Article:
It has been a joy to work with your students this year – they are full of creativity and enthusiasm and with the smaller group we have this year, I’ve enjoyed simply getting to know them and what makes them tick. We are having a lot of fun working this past week on a research project using Google Slides. Each student, or partnership of students, was able to choose an instrument and find out the history, the materials used to create it, look at famous musicians who play their instrument and find various videos showcasing their instrument. Additionally, we’ve all learned a few fun tricks from our resident computer expert, Tyler Haverland. It truly is an enjoyable class – thank you for the privilege of teaching them each day.
Have your student pop onto Canvas over Spring break and listen to our upcoming Spring Show as much as possible! Summer Camp is going to be a great night of celebration as we sing for the last time as 5th graders AND honor our very own Beth Basham in a Retirement Celebration. Make plans to join us on Thursday, June 1 from 6:30-8:30pm.
Fifth graders are currently working on writing memoirs. We are using mentor texts to discover that memoir authors typically write about emotional topics that give insight into who they are as a person, using a blend of reflective thoughts and small moment stories that bring their theme to life. One student is writing about how she doesn’t want others to speak for her while she remains hidden; she wants to speak for herself. Another is writing about how he often feels afraid when he thinks he shouldn’t. Several students are writing about loss…the loss of a much-loved pet, the loss of childhood friends after a move, the loss of a grandparent, and even the loss of a young friend to cancer. One of the treasures of Seven Peaks is the way that students feel safe with each other, and take risks to write about topics that really matter. Thanks for being supportive, engaged families, and raising such reflective kids!
In the art room the 5th grade has been busy finishing up their Renaissance themed buildings in the form of collagraph prints. Students started with a study of the Renaissance era and then looked at the art form of printing collagraphs. Their work is on display in the middle school hall in the display cabinet outside the art room. We hope that you will be able to stop by and check out their work. Their prints are displayed with their collagraph plates so you can see the whole process. We are now onto creating our traditional heritage ceramic heads! Students started with a homework assignment of talking to their parents and possibly grandparents about their family lineage. From there they chose a person or culture in their lineage of interest and are working on creating a bust of that person out of clay! Feel free to stop by the art room on Monday or Wednesday and have some fun with clay!
As the snow levels in town begin to taper off and thoughts of spring start to bloom, 5th grade students (and teachers) begin to think of the not-so-far-off transition to Middle School. Although the physical move to middle school only requires a limited number of steps down a familiar hallway, the mental transition can be much more involved and is often a source excitement and stress for both students and parents alike. Fear not, just check out the attached photo of our current 6th graders competing for the attention of the amazing Mrs. Mulvihill, the 6th grade Language Arts teacher!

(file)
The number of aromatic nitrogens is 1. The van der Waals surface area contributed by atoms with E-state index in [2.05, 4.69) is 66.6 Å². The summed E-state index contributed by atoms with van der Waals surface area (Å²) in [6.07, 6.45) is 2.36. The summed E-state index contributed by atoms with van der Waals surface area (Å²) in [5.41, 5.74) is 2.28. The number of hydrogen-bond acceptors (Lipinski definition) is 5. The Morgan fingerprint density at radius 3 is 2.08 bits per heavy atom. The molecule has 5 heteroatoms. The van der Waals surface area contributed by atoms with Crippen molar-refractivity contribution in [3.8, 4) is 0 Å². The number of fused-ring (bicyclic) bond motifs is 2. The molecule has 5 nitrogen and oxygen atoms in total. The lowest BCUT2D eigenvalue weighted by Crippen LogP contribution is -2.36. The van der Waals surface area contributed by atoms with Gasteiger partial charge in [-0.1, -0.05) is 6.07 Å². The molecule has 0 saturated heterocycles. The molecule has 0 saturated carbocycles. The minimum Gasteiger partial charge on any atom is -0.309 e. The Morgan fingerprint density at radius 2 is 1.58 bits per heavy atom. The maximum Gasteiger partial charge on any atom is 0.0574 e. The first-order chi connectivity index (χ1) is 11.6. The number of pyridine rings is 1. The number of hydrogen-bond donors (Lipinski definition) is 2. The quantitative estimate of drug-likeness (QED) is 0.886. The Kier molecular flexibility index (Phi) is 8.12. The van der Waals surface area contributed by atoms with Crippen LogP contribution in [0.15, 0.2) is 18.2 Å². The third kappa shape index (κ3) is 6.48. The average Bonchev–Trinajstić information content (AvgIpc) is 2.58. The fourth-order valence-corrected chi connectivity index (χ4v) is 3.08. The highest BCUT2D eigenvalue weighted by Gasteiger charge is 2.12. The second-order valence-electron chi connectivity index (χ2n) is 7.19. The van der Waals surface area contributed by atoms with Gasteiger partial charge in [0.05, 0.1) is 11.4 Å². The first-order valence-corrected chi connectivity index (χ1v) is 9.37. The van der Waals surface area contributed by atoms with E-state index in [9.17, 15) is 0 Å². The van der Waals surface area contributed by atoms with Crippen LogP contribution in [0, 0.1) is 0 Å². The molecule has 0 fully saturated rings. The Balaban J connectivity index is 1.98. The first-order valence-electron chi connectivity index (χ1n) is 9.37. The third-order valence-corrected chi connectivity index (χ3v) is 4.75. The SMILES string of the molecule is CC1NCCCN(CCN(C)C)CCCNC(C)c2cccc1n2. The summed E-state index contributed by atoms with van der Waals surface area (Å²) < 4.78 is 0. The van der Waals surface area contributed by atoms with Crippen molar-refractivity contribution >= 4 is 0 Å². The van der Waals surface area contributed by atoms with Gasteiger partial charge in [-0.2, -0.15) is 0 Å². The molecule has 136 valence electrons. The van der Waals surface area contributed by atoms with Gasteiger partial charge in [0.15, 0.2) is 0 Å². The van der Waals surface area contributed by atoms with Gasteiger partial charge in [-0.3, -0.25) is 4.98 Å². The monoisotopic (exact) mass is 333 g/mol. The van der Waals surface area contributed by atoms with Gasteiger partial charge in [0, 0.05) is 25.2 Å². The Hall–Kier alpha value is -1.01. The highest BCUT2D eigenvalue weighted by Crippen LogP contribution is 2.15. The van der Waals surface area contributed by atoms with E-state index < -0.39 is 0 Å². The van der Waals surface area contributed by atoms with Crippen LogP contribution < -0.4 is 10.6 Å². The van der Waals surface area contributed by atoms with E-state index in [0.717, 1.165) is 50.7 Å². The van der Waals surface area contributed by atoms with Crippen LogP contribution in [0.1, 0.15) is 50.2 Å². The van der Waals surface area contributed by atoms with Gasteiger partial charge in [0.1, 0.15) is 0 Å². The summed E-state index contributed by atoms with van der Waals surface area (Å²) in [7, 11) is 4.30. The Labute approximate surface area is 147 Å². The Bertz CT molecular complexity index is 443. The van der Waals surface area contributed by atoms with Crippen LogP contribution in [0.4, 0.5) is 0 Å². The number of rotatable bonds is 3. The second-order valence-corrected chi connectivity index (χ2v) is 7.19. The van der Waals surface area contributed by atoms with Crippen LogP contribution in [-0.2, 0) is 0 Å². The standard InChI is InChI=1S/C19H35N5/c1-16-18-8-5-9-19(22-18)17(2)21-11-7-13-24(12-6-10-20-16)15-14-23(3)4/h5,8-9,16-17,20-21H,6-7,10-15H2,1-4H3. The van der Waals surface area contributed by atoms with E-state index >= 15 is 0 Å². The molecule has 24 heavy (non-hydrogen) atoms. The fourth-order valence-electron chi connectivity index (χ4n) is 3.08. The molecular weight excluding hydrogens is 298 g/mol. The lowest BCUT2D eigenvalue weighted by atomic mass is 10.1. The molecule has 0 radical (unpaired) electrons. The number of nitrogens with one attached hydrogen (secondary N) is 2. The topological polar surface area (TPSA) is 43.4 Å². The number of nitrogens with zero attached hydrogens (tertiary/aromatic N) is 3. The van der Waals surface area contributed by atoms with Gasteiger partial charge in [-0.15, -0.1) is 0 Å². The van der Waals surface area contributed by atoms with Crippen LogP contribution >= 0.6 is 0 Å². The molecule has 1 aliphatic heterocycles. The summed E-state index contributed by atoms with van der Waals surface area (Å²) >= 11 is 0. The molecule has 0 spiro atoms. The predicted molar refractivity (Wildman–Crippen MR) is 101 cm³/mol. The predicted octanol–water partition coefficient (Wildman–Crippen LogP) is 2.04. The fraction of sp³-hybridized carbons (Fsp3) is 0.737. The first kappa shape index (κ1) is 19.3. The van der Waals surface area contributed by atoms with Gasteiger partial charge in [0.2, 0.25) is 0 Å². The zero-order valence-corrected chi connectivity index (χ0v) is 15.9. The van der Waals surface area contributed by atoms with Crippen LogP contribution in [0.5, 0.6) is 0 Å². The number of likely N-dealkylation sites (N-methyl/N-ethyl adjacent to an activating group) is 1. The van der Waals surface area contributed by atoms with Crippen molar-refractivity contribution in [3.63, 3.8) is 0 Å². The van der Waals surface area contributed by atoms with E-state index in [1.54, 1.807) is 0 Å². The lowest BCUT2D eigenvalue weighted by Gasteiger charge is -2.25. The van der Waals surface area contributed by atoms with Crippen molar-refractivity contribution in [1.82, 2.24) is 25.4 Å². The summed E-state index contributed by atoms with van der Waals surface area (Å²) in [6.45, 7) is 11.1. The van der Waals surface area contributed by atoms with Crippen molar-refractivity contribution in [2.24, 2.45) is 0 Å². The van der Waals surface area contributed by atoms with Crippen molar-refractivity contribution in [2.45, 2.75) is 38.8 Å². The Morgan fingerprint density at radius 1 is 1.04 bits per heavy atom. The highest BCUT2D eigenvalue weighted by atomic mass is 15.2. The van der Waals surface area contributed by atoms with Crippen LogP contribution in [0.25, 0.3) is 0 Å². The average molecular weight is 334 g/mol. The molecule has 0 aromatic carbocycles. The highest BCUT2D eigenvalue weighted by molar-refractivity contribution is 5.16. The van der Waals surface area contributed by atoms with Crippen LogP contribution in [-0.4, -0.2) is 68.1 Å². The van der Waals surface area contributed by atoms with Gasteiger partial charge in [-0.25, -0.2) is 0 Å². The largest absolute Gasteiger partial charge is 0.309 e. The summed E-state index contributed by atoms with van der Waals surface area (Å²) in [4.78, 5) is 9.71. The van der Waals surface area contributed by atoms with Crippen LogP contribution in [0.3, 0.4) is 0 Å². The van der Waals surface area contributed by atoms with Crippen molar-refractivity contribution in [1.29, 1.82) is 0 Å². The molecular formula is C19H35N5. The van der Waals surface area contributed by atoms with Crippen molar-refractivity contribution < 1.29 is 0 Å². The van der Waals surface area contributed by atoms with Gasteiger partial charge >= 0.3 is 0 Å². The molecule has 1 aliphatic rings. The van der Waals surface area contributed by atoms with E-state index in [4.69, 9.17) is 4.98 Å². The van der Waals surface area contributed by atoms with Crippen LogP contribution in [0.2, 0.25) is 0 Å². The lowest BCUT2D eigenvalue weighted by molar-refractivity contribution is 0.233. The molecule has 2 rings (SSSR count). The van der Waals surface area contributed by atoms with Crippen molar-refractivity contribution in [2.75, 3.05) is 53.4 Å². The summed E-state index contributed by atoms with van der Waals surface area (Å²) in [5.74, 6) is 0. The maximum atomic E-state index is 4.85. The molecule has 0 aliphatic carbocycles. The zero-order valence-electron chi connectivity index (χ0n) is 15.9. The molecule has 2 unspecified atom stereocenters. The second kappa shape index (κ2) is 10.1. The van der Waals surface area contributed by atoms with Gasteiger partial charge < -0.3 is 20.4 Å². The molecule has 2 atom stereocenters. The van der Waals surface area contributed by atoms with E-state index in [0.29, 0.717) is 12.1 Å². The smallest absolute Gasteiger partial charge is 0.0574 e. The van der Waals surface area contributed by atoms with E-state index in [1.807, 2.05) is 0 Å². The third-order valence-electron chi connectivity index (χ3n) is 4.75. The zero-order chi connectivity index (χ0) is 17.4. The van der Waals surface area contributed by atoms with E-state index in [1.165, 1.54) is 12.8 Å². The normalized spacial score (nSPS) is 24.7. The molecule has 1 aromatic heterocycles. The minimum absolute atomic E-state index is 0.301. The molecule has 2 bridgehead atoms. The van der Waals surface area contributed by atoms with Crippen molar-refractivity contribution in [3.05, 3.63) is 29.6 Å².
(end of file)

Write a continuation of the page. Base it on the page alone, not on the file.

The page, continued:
At Seven Peaks we are intentional about making sure that kids have a smooth, fun and functional transition to 6th grade. Relationships between current 5th graders and their soon-to-be middle school teachers and peers are created and fostered through several meaningful activities, such as…
- Increased attendance of 5th graders at 6th grade culminations. For example we just watched an amazing 6th grade “Pop – Opera” performance that excited the kids about possible 6th grade performances
- Move up Day – In June we will head over to Shevlin Park for a full day of team building activities that will allow our 5th graders to get to know their Middle School teachers and 6th grade peers
- For parents, we will host several spring meetings to answer questions about what to expect socially, emotionally and academically in the year to come
- Locker Combination Training – Believe it or not, being able to easily open a locker seems to be a common source of worry for 5th graders
In short, we will make sure that our 5th grade kids feel excited and comfortable about their move to “the other hall” of the school. With caring and talented teachers like Mrs. Mulvihill and Mr Gylling, it is easy and realistic to have high expectations about the middle school years to come
In 5th grade, we value a spirit of inquiry. Every lesson begins with a question: How can investigating the actions of a character help us identify the theme of a text? How can we use objects to “act out” a problem in math? How might including quotes from experts strengthen our argument? We believe that students learn best when their curiosity is piqued, when they are empowered to discover answers for themselves, and when they receive strategic coaching from their teachers. Recently, our budding scientists explored the chemistry of diapers. Just how much liquid can one diaper hold? Which part of the diaper seems to absorb all that liquid? This spirit of inquiry and creating memorable, inspirational experiences is critical to student learning, retention, and the big fun that is 5th grade at SPS!
Elementary PE has been staying active and learning new skills. Before winter break all elementary classes participated in a jump rope unit. Within the jump rope unit students practiced different types of jumps and learned about the benefits of jumping rope. We are currently in the middle of our basketball unit practicing dribbling, passing and shooting.
It has been very comforting and productive to finally move back into a normal full-time routine after several weeks of interruptions from mother nature! This week we are finishing up our Social Studies Unit on the Maya, Aztec and Inca civilizations. Children have zoomed in on a specific civilization and self-selected a way to show what they know about that culture. Mediums for the kids to demonstrate their understanding include posters, travel brochures, skits, songs, Kahoots and Google slide shows. Ask your child what they are working on! We have been super impressed with the kids’ creativity and motivation to show what they know in unique and entertaining ways! This is a great reminder that students are more successful when they have a choice in how they are demonstrating their knowledge. This type of diversity in assessment also philosophically supports our soon-to-be middle schoolers upcoming transition to the IB program.